Going 'nuts' for Mediterranean diet

15 Jun, 2014 02:00 AM
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The study followed more then 7400 people at risk of cardiovascular disease for up to six years. 

A MEDITERRANEAN diet could be the key to better health and increased nut sales according to an international researcher.

Professor Jordi Salas-Salvadó, chairman of the INC World Forum for Nutrition Research presented nut health information at the 33rd World Nut and Dried Fruit Congress, in Melbourne last month.

The Congress saw nearly 900 guests from Australia and overseas come together to talk about the current state and future of global nut consumption.

Professor Salas-Salvadó, Spain is a lead researcher on the PREDIMED study, the world’s largest research project on the health benefits of the Mediterranean diet.

The results revealed a Mediterranean diet enriched with a handful (30g) of nuts a day reduces the risk of cardiovascular disease (stroke, myocardial infarction and cardiovascular death) by 30 per cent and reduces the risk of stroke by 49pc when compared to a lower-fat diet.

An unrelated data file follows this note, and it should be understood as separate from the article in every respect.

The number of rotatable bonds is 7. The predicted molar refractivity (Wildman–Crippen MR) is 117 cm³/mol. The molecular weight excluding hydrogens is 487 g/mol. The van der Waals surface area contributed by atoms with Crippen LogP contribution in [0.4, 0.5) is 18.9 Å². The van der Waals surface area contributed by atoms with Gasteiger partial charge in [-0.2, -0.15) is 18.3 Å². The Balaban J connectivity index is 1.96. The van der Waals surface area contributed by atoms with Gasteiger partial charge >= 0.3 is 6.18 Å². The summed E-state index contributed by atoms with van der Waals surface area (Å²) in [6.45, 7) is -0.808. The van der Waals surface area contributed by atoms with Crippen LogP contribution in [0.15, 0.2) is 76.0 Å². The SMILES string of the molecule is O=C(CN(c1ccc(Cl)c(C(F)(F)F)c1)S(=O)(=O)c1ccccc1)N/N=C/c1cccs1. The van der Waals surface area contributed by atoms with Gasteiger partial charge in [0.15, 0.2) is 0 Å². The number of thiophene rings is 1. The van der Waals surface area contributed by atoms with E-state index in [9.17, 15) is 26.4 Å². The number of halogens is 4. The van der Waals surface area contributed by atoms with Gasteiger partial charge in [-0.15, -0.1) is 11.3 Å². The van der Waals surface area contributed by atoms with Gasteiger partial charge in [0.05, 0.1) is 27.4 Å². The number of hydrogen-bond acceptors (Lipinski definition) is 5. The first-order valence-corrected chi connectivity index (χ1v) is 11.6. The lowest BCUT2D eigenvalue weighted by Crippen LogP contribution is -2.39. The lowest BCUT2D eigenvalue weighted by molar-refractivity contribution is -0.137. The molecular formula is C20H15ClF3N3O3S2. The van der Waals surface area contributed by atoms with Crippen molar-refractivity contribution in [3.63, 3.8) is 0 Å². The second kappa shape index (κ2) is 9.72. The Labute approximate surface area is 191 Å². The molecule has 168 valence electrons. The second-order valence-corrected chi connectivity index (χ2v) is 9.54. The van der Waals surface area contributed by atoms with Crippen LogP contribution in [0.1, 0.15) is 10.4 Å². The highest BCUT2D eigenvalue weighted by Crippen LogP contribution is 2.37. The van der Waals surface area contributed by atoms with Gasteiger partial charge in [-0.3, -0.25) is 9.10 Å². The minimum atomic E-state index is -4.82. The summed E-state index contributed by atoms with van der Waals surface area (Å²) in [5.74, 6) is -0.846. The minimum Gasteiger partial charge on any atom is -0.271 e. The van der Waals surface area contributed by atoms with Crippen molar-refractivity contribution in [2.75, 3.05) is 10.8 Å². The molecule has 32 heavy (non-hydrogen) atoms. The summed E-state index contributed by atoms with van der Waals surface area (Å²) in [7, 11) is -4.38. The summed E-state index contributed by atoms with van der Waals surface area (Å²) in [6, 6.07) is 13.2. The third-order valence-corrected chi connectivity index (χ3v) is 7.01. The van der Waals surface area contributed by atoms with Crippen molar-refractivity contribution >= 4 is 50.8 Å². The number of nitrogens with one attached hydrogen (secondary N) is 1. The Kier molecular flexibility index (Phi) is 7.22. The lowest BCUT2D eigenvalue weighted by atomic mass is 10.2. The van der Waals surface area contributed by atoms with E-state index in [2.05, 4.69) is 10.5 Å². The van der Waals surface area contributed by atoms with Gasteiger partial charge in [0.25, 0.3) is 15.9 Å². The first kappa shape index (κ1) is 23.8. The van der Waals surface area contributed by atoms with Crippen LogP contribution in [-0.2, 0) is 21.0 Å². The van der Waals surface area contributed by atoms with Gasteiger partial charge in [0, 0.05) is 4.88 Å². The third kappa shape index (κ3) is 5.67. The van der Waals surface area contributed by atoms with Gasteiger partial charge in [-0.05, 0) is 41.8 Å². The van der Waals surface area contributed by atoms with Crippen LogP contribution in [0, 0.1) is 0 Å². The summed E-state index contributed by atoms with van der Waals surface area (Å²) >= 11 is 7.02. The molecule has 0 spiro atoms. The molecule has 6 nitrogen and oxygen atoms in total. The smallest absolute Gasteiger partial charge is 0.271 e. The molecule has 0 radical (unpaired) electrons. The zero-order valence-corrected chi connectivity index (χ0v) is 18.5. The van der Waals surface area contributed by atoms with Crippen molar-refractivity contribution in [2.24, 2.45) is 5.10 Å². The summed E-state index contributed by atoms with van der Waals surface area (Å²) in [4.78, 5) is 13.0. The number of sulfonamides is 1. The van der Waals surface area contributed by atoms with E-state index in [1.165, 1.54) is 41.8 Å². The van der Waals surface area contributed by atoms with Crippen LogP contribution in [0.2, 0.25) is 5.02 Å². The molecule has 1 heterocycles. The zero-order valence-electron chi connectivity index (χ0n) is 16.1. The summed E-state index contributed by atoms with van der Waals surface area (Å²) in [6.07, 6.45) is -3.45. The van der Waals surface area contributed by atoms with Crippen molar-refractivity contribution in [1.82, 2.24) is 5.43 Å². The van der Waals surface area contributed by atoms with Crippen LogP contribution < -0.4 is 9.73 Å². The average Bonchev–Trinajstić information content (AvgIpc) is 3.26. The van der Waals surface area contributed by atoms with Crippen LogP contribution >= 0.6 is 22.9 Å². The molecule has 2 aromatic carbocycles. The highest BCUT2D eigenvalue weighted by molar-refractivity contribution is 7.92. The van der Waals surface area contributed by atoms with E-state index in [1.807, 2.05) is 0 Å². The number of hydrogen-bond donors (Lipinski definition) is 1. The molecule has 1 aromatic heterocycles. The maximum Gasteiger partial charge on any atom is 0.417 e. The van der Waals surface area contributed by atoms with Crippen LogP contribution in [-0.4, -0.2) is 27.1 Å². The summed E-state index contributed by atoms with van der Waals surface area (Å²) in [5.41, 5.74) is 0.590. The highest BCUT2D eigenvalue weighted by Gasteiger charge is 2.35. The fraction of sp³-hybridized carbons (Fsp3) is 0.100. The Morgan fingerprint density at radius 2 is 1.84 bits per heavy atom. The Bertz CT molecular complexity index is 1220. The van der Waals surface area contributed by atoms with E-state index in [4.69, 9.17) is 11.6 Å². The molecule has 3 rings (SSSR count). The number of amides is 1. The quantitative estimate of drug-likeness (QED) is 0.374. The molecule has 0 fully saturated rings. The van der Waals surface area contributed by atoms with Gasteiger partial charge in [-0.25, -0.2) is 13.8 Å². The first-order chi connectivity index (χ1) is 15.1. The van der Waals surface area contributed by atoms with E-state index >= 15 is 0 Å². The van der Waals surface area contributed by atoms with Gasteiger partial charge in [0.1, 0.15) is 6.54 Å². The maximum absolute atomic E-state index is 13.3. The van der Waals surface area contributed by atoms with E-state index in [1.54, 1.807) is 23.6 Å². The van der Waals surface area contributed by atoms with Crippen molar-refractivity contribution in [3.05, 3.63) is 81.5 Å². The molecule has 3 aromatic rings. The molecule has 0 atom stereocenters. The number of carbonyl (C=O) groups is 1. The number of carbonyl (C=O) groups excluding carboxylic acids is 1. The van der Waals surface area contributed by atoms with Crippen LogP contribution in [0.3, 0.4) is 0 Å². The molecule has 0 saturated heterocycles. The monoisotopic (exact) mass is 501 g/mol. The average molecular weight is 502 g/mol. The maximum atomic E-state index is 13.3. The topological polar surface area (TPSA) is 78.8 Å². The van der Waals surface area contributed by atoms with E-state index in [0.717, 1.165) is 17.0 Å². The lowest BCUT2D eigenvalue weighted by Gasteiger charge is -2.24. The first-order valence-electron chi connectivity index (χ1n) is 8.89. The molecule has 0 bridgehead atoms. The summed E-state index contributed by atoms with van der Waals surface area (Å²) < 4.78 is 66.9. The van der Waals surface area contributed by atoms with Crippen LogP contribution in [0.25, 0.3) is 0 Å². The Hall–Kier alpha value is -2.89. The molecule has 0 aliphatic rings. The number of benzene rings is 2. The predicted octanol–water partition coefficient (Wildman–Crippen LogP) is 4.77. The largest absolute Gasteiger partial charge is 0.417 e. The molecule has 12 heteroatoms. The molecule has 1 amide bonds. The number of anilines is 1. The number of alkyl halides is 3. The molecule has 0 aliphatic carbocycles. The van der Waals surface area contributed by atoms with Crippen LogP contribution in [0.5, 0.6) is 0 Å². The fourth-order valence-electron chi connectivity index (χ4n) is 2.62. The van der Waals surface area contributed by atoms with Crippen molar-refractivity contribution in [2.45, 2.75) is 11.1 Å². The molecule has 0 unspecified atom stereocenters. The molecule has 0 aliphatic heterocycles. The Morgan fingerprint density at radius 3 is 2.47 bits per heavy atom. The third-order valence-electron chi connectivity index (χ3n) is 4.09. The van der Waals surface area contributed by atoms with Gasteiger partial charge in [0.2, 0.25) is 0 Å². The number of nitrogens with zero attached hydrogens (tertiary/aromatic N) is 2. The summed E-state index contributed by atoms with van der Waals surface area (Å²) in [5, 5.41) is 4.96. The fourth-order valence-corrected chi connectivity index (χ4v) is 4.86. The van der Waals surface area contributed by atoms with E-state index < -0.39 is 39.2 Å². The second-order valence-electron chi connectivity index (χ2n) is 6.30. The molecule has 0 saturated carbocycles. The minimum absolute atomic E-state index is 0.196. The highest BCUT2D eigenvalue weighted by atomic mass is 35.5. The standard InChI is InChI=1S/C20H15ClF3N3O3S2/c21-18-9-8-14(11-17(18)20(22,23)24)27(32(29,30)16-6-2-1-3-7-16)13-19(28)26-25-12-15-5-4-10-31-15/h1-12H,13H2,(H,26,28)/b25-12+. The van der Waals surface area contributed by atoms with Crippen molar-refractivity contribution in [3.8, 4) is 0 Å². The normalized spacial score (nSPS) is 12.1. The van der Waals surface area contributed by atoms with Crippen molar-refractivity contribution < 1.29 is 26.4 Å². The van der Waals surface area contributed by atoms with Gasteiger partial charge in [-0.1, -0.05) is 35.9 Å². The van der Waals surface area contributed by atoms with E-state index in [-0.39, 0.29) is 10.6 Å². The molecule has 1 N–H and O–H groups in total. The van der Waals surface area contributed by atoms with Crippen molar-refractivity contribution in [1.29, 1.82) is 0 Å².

The study followed more then 7400 people at risk of cardiovascular disease for up to six years.

Subsequent research papers have continued to build the story of the benefits of regular nut consumption.

“For me the key take out from the growing body of research is that it’s never too late to benefit from a change in dietary habits,” Professor Salas-Salvadó said.

“The participants involved in the PREDIMED study were all over 55 and at risk of cardiovascular disease, yet including a handful of nuts a day in their diet provided protection from CVD and several other chronic diseases.”

The most recently published study concluded that a Mediterranean diet enriched with a handful of nuts a day provides: 46pc lower risk of peripheral artery disease; 18pc lower risk of diabetes; 39pc lower risk of mortality from all causes; 40pc lower risk of atrial fibrillation, the most common cause of cardiac arrhythmia and condition the increases the risk of stroke five fold; and delayed progression of artery thickness.

“We are currently analysing the bank of data in relation to cognitive function and dementia and look forward to publishing the results in relation to various cancers,” Professor Salas-Salvadó said.

Ashley Walmsley

is the editor of Good Fruit and Vegetables.

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